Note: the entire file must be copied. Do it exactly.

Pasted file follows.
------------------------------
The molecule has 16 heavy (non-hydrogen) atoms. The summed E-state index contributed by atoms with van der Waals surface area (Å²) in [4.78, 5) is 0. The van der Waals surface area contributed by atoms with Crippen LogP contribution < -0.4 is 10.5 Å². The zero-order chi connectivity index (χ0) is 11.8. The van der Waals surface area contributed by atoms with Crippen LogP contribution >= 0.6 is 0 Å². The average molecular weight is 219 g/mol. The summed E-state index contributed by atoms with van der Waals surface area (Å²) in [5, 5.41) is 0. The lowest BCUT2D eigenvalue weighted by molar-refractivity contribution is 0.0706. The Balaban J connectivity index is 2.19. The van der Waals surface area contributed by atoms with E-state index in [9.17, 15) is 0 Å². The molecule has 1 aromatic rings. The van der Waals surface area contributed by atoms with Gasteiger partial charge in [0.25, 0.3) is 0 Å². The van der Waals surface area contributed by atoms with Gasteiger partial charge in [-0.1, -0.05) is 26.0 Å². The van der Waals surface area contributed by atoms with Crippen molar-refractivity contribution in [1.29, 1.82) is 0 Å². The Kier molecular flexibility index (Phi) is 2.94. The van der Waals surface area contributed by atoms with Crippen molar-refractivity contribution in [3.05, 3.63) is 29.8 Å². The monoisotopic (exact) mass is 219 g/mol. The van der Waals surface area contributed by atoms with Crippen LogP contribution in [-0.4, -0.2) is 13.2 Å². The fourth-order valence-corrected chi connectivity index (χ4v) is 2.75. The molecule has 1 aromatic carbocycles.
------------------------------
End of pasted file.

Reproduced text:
The molecule has 16 heavy (non-hydrogen) atoms. The summed E-state index contributed by atoms with van der Waals surface area (Å²) in [4.78, 5) is 0. The van der Waals surface area contributed by atoms with Crippen LogP contribution < -0.4 is 10.5 Å². The zero-order chi connectivity index (χ0) is 11.8. The van der Waals surface area contributed by atoms with Crippen LogP contribution >= 0.6 is 0 Å². The average molecular weight is 219 g/mol. The summed E-state index contributed by atoms with van der Waals surface area (Å²) in [5, 5.41) is 0. The lowest BCUT2D eigenvalue weighted by molar-refractivity contribution is 0.0706. The Balaban J connectivity index is 2.19. The van der Waals surface area contributed by atoms with E-state index in [9.17, 15) is 0 Å². The molecule has 1 aromatic rings. The van der Waals surface area contributed by atoms with Gasteiger partial charge in [0.25, 0.3) is 0 Å². The van der Waals surface area contributed by atoms with Gasteiger partial charge in [-0.1, -0.05) is 26.0 Å². The van der Waals surface area contributed by atoms with Crippen molar-refractivity contribution in [1.29, 1.82) is 0 Å². The Kier molecular flexibility index (Phi) is 2.94. The van der Waals surface area contributed by atoms with Crippen molar-refractivity contribution in [3.05, 3.63) is 29.8 Å². The monoisotopic (exact) mass is 219 g/mol. The van der Waals surface area contributed by atoms with Crippen LogP contribution in [-0.4, -0.2) is 13.2 Å². The fourth-order valence-corrected chi connectivity index (χ4v) is 2.75. The molecule has 1 aromatic carbocycles.